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Judging energy costs

Dear editor, Nalcor Energy, through one of its public information brochures, is reporting that "between 2017 and 2036, the average annual fuel oil expense for the Holyrood plant is projected to be $384 million, for a cumulative total of $7.7 billion.”

Accordingly, these projected costs are being used, in part, to argue that Muskrat Falls must go ahead.

But are these 'projected' costs credible?

For the 10-year period between 2001 to 2010, Holyrood's average annual fuel oil costs were not $384 million, but instead only $96 million, for a cumulative total over a projected 20-year period of only $1.9 billion.

During that 2001-2010 period, the average fuel oil usage was less than 2.3 million barrels per year, with the actual fuel oil usage going down from 3.3 million barrels in 2001 to less than 1.4 million barrels in 2010.

That's a usage reduction of 59 per cent over the last 10 years.

Furthermore, the annual fuel usage for the last six years (for every year from 2005 to 2010) remained well below the 10-year average of 2.3 million barrels per year.

So, even if the cost per barrel of oil from 2017 to 2036 did increase (as they did from 2001 to 2010) by as much as 150 per cent, the past 10 years has shown that an increase in the price of oil alone does not equate to reliable cost projections 20 years down the road.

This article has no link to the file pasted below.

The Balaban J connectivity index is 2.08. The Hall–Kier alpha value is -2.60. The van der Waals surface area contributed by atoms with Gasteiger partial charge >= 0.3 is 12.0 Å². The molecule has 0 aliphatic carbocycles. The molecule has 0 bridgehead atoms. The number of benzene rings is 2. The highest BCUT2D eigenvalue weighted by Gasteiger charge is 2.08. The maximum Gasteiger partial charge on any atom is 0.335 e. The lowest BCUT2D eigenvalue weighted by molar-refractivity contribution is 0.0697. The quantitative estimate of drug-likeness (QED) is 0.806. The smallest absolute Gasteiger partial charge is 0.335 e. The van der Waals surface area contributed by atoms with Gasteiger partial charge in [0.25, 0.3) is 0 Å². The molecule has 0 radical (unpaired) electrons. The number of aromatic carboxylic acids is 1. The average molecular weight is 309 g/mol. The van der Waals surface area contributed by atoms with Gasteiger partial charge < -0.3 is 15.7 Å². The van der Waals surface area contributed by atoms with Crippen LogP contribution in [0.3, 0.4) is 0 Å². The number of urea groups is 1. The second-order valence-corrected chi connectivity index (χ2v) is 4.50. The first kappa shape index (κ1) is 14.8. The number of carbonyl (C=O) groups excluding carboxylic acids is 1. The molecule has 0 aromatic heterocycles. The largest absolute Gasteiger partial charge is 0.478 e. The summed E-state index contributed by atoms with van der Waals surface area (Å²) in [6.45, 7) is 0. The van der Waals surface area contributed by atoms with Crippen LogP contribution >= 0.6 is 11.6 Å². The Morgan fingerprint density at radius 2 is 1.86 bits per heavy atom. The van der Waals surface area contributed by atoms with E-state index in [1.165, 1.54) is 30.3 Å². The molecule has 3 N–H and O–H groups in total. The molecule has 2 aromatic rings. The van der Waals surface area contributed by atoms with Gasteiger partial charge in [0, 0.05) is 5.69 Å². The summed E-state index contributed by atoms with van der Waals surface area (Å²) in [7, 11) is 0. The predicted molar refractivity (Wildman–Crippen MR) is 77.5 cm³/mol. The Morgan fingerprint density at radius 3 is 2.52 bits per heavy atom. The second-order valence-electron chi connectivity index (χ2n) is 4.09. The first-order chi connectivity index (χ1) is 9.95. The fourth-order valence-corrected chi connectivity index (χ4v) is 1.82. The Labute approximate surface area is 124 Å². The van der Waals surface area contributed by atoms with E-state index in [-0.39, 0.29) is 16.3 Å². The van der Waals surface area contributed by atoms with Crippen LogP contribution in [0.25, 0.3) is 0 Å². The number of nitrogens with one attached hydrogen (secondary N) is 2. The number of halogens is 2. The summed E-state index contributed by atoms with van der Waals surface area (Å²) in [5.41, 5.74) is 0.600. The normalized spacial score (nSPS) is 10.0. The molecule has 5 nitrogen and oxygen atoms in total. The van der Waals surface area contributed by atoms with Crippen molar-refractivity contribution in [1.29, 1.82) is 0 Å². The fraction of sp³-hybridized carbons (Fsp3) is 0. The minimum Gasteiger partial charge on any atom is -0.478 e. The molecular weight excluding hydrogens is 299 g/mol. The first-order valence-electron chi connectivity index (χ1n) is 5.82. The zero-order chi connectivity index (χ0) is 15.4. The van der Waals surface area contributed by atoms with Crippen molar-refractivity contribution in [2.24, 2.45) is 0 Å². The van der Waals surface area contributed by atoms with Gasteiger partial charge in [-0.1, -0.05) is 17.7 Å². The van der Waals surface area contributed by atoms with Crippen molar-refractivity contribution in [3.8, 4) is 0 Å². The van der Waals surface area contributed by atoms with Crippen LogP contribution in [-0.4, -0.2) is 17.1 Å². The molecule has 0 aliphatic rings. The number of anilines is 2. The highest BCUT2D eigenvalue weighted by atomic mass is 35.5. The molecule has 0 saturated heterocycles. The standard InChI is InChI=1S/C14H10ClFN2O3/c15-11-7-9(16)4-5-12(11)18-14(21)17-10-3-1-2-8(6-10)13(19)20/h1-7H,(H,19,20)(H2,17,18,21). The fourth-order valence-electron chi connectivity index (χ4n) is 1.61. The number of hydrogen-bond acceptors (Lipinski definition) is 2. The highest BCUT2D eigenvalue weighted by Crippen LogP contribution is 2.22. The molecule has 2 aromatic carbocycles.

From 2001 to 2010, while international fuel oil costs increased from $30 to $75 per barrel (an increase of 150 per cent over 10 years), the actual annual fuel oil cost for Holyrood increased by a total of only about two per cent over that same 10-year period — from $98.4 million in 2001 to $100.6 million in 2010.

If Newfoundland and Labrador's 200,000 households were to cover the entire average annual fuel oil costs for Holyrood, that would amount to an average cost per household of only about $40 per month.

Even if the cost per barrel of oil over the next 20 years doubled, the cost of fuel oil usage at Holyrood, excluding any capital cost upgrades, would mean only a cost per household of an additional $40 per month.

Over the next 20 years, even if Holyrood's oil costs were to increase by four times as much as the average cost over the past 10 years, a $400 monthly electric bill would increase by only an additional $160 per month.

If Muskrat Falls is going to mean a doubling of a $400 monthly household electric bill from $400 to $800, and even if oil usage costs for Holyrood quadruples, Holyrood oil costs will only increase a $400 per month electric bill by an additional $160 per month (four times $40) to $560 per month.

So, even if Holyrood's oil usage costs over the next 20 years did increase by as much as 400 per cent, a 400 per cent increase in Holyrood's costs would still be less than half that from Muskrat Falls — an increase of $160 per month compared to an increase of $400 per month for Muskrat Falls.

So, is Muskrat Falls the least cost option? Is Nalcor's 20-year cost projections for Holyrood, at the consumer level, credible?

You be the judge.


Maurice E. Adams



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